“They wouldn’t do that at home. They always stay at motels.

“That’s part of the experience … of sitting around the campfire.’’

The teams event is a grouping of four riders – whether junior or open.

With a red sunrise at the start and warm day, they handled the conditions pretty well, Virginia said.

“They were very easy to deal with – there were some communication barriers as you would expect but the chef could speak English. He would translate the important stuff to the riders.

“They found our riding conditions to be a lot slower than they were used to. They run on sand much of the time. Most of the courses are flat and they usually travel about 17-18 km an hour but here we travel slower.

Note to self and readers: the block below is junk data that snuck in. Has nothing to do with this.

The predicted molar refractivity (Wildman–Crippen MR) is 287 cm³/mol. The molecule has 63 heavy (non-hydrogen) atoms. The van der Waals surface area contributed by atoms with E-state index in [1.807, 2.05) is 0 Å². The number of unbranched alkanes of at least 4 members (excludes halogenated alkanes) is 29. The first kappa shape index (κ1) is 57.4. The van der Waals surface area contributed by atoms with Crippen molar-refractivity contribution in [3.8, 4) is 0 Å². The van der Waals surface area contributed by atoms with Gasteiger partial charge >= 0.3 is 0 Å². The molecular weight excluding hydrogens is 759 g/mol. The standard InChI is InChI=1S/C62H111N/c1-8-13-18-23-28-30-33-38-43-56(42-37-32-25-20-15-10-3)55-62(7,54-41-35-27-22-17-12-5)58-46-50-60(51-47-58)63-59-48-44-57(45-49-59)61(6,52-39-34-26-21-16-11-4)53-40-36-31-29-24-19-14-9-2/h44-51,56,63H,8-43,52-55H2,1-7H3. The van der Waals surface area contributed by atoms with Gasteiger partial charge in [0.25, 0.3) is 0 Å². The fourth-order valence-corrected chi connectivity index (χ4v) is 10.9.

“On their first leg they usually canter out but here I told them they must trot the first 5km.

“We had a big team meeting before the ride. My job was to ensure the owners (of the horses) were happy as well as the riders.

“My main concern was that the horses were being treated correctly. We said a 5km trot and to do 14km an hour. I had to make sure they didn’t want to go too fast, too early.

“This is the first role as a manager and my concern was making sure our horses were healthy – ours are not used to travelling at this speed. It’s more 12km to 14km an hour here.

“All of our riders got through, that’s the main thing. At least they adhered to what I said.

“Many times over the ride I had to reinforce that we are here to finish. We are not here as individuals – we are here as a team and you have to look after your horse and finish.

“It’s important to listen to instructions and ride to instructions.